the Third in Camp Smedley Butler in Okinawa, Japan; and
the Fourth is a reserve unit headquarted in New Orleans, Louisiana, with units scattered throughout the continental United States.

In World War II, two more Marine Divisions were formed: the Fifth and Sixth, which fought in the Pacific War. These divisions were disbanded after the end of the war.

Typical aviation units are squadron, group and wing.

There are four Marine aircraft wings:
the First in Okinawa, Japan;
the Second in Marine Corps Air Station Cherry Point, North Carolina;
the Third at Marine Corps Air Station Miramar, California; and
the Fourth, a reserve unit.

There are also four Force Service Support Groups:
the First in Camp Pendleton, California;
the Second in Camp Lejeune, North Carolina;
the Third in Okinawa, Japan;
and the Fourth in New Orleans.

Air-ground task forces:
The Marine Corps organization is flexible, and task forces can be formed of any size. Modern deployed Marine units are based upon the doctrine of the Marine air-ground task force, or MAGTF. A MAGTF can generally be of any of three sizes, based upon the amount of force required in the given situation; however, all MAGTFs have a similar organization.

A MAGTF is comprised of four elements: the command element (CE), the ground combat element (GCE), the air combat element (ACE) and the combat service support element (CSSE).

Command element - A headquarters unit that directs the other elements
Ground combat element - Usually infantry, supported by armor (tanks), and artillery, but including special units such as scouts or Force Reconnaissance, snipers and forward air controllers.
Air combat element - The total airpower strength of the MAGTF, the ACE includes all aerial vehicles (both fixed wing and helicopter), their pilots and maintenance personnel.
Combat service support element - This element includes all of the support units for the MAGTF: communications, combat engineers, motor transport, medical and supply units, and certain specialized groups such as air delivery and landing support teams.

The smallest type of MAGTF is the Marine Expeditionary Unit (MEU). The MEU is trained to operated as an independant force or as part of a Joint Task Force. Four elements make up a Marine Expeditionary Unit (Special Operations Capable): The Command Element is the standing headquarters for the MEU, usually headed by a Colonel (O-6). The Ground Combat Element is a Battalion Landing Team; an infantry battalion reinforced with tanks, artillery, engineers, amphibious vehicles, light armored vehicles, and other ground combat assets. The Aviation Combat Element is made up of a composite squadron of both fixed and rotary-wing aircraft. The Combat Service Support Element consists of a MEU Service Support Group which handles the logistics and administration needs of the MEU. The specific makeup of the MEU can be customized based upon the task at hand; additional artillery, armor, or air units can be attached, including squadrons of F/A-18 Hornet and Harrier jets.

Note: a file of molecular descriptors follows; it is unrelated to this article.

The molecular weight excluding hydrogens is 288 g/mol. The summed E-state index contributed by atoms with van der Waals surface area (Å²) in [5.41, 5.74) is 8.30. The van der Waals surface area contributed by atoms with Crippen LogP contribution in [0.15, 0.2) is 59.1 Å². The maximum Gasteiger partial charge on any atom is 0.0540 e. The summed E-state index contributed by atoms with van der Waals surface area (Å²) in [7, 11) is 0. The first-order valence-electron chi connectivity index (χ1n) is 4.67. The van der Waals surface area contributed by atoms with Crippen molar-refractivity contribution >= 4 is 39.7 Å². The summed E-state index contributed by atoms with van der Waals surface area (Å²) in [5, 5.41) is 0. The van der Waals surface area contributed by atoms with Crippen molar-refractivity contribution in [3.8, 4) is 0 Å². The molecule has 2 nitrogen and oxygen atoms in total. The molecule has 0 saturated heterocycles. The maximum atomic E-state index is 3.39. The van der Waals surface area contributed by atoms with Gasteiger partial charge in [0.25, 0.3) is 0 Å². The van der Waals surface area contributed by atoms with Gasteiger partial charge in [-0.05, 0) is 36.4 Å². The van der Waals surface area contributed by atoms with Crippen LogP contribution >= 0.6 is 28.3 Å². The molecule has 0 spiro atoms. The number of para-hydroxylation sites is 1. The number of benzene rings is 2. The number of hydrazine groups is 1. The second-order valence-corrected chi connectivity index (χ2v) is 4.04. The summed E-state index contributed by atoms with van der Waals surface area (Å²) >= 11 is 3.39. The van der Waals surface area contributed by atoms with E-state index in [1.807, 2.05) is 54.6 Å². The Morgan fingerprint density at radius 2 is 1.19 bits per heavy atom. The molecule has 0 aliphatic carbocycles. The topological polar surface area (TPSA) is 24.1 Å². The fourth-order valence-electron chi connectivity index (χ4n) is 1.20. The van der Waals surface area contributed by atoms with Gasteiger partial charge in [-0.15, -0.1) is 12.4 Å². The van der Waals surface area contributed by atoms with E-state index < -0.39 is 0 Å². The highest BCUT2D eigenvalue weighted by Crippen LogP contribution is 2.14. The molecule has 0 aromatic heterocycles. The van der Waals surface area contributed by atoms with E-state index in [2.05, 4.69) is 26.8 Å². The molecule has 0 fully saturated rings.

There are usually three MEUs assigned to each of the U.S. Navy Atlantic and Pacific Fleets, with another MEU based on Okinawa. While one MEU is on deployment, one MEU is training to deploy and one is standing down, resting its Marines, and refitting. Each MEU is rated as capable of performing special operations.

A Marine Expeditionary Brigade (MEB) is larger than a MEU, and is based upon a Marine regiment, with larger air and support contingents.

A Marine Expeditionary Force (MEF), as deployed in Iraq in 2003, comprises a Marine division with an artillery regiment, several tank battalions, several LAV battalions, as well as an air wing. The I Marine Expeditionary Force as deployed in the Persian Gulf War ultimately consisted of the 1st and 2nd Marine Divisions as well as considerable Marine air and support units.

Marine History:

Most Decorated Marine –Chesty Puller (5 Navy Crosses), retired as Lt. General